A lot of conspiracy theories are floating around the internet these days concerning the Russian Sukhoi SuperJet 100 crash. The SuperJet, the first civilian aircraft to be built in Russia since the Soviet Union, was on a tour flight of Southeast Asia in an effort to attract attention and business on May 9th when it crashed into Mount Salak, a dormant volcano in Indonesian.
The reports and theories, some of them quite extreme, are especially unique because they are coming from reputable publications.
One such theory, reported in the Moscow Times, involves accusations that the United States military may have used interference technology to make the planes onboard devices go haywire.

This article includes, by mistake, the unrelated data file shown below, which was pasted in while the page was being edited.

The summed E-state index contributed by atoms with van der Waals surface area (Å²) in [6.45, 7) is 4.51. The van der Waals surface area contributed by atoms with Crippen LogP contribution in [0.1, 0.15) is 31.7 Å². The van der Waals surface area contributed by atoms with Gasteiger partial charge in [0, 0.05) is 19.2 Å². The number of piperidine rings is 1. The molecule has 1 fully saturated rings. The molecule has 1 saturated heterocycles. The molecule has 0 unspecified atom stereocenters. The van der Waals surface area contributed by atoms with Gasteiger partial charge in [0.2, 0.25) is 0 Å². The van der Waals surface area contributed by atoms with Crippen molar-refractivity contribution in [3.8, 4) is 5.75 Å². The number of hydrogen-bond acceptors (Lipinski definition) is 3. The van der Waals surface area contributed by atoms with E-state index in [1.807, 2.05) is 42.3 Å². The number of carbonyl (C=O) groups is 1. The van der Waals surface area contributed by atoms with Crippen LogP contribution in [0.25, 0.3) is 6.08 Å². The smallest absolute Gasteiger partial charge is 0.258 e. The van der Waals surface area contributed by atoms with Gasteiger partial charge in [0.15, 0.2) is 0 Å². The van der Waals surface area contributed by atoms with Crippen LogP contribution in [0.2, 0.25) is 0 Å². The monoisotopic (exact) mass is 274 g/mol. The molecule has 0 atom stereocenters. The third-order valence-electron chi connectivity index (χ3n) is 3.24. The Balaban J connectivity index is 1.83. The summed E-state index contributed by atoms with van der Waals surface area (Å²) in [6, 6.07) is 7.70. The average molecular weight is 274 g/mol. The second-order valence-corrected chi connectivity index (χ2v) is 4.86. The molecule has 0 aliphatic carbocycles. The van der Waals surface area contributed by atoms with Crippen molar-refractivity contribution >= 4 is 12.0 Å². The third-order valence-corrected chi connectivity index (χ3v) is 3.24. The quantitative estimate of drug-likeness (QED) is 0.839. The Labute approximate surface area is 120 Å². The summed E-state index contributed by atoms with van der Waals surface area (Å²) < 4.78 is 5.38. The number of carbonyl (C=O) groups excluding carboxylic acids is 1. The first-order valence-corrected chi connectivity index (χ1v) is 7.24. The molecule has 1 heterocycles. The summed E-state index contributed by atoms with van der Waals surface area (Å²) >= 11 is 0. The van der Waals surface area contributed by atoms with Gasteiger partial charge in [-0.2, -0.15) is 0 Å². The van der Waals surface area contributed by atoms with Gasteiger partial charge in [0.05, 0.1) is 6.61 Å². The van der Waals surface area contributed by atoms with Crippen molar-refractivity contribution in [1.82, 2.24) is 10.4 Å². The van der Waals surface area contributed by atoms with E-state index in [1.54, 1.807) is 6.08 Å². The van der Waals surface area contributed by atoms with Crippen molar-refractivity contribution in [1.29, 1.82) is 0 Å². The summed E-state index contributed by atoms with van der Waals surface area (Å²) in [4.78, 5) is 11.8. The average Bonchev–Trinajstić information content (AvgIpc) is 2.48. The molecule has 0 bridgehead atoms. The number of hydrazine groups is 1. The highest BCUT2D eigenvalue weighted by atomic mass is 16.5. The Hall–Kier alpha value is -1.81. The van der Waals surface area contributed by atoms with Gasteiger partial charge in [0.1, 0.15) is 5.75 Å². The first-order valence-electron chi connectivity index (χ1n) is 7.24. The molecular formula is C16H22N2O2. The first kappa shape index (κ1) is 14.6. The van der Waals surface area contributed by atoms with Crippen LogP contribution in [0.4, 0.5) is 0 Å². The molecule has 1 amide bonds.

Another theory, reported in the The Telegraph, claims that pilot Lieutenant Colonel Alexander Yablonstev, an experienced pilot with over 14,000 hours of flight time and a man who piloted the SuperJet on its maiden voyage, may have tried some aerial acrobatics in an effort to impress press members onboard the plane. Details in this theory purport Yablonstev attempted to descend in the mountainous region instead of ascending.
The most plausible theory seems to be that the SuperJet just wasn’t as safe and well constructed as advertised. Last year, Russia had one of the world’s worst air traffic safety records, with an accident rate three times the world average.
Why so many theories? Well, if it’s discovered that the crash was the result of technological failings, the Russian aeroplane industry may have serious trouble ever getting off the ground — and it desperately wants to.
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